All naturally-occurring chemical elements have a similar basic structure: the atomic nucleus contains protons and neutrons, and around it are electron shells. But exotic atoms, like positronium, are different. It is made of an electron and its anti-particle, the positron. Positrons have exactly the same characteristics of an electron, except for an opposite electrical charge. When positrons and electrons come together, they annihilate each other very quickly. The entire rest mass of positronium is thereby converted into gamma rays. For this reason, positronium atoms exist only for fractions of a billionth of a second, and they are rarely observed in nature. Whenever they are created, they quickly disappear.
Physically, however, the structure of positronium atoms is simple to explain. They are a system of two practically identical particles that are attracted to each other with only a single force: "electroweak interaction". (under normal conditions, even the electromagnetic force is generally enough. On the other hand, in "typical" atoms made from neutrons, protons, and electrons, the spatial size of the nucleus, and additional strong interaction, complicate the situation.)
Things become even more interesting when a further electron is attached to the positronium atom. In this kind of negatively-charged atom (in other words, an ion), the three particles interact with each other. Understanding how this works is a challenge for physicists, because the characteristics of three-body systems can only be approximated. The positronium ion provides an interesting model system for quantum mechanics, because of its simplicity.
Until now there has not been the required experimental data to test the approximation procedures used in theory. The first thing that Max Planck scientists did in their project investigating positronium ions was to measure the lifetime of the exotic atoms six times more precisely than had ever been done before. The scientists found that positron ions live on average for almost half a nanosecond (0.4787 ns). This closely matches the predicted lifetime.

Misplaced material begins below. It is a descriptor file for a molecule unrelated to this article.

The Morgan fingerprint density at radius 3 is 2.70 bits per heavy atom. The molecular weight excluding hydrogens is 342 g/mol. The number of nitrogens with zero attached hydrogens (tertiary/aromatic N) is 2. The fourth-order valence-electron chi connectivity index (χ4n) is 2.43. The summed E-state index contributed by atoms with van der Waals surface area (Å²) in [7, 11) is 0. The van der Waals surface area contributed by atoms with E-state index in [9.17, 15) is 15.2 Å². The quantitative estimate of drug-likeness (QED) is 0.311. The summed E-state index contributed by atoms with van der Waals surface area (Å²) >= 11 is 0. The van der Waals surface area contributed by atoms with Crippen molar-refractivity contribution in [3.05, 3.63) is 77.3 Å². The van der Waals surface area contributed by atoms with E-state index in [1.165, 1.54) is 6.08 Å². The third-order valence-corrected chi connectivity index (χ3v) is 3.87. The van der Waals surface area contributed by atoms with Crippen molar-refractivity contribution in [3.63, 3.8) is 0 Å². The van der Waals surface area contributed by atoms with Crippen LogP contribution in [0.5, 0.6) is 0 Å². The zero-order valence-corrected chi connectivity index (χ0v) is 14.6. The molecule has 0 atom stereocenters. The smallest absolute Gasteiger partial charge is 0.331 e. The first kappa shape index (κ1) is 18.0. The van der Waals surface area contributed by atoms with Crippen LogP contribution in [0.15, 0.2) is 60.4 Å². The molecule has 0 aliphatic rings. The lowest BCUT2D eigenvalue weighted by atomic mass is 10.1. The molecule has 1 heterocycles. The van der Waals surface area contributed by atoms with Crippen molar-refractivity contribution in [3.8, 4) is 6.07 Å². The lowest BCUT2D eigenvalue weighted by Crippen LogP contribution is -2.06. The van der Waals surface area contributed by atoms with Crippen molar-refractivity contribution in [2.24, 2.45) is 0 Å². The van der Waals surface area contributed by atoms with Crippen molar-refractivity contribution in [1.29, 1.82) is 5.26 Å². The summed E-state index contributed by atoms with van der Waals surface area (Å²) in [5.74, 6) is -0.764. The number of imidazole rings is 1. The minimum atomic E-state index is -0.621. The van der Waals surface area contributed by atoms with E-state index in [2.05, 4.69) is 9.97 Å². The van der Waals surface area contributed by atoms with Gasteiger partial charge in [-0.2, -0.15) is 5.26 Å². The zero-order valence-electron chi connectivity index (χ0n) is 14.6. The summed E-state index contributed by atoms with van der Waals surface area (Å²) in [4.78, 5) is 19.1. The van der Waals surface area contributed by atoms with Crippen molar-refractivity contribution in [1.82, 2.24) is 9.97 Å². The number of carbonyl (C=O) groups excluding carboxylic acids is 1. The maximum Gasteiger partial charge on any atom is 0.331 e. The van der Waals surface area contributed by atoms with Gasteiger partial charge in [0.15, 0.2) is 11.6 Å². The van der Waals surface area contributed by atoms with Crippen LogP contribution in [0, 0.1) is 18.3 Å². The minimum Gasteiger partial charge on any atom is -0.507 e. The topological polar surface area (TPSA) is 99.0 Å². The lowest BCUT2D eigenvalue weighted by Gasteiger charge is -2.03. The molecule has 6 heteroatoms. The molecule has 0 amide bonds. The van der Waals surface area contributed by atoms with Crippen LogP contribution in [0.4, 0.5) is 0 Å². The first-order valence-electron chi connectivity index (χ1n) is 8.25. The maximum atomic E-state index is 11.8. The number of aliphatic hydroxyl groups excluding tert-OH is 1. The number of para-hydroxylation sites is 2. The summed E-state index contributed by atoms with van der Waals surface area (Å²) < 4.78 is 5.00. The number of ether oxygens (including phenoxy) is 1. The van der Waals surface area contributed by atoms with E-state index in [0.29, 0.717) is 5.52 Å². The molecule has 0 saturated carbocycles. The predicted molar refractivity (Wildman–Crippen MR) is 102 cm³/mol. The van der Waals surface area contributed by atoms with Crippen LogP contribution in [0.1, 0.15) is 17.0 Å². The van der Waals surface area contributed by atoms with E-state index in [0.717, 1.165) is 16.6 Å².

The measurements lasted eight months. The researchers fired positrons through a very thin carbon foil. About every 10,000th positron became attached to two electrons, creating a positronium ion. Because their lifetimes are too short for a direct measurement, it must be done indirectly. In order to do this, the ions are accelerated in an electrical field at velocities up to 7% the speed of light, and sent over a very precise, adjustable flight path (Figures 1 and 2). The lifetime can then be determined by counting the number of positronium ions arriving at the other end, at various distances. At these speeds, the range of the ions is of the order of millimetres - a practical, easily manageable scale.
The researchers have further experiments planned for the future. With the launch of the positron source NEPOMUC at the research reactor FRM-II near Munich, Germany, there will be a high-intensity positron beam available. It will enable an even more precise measurement of the lifetime, and other characteristics, of this unusual ion.
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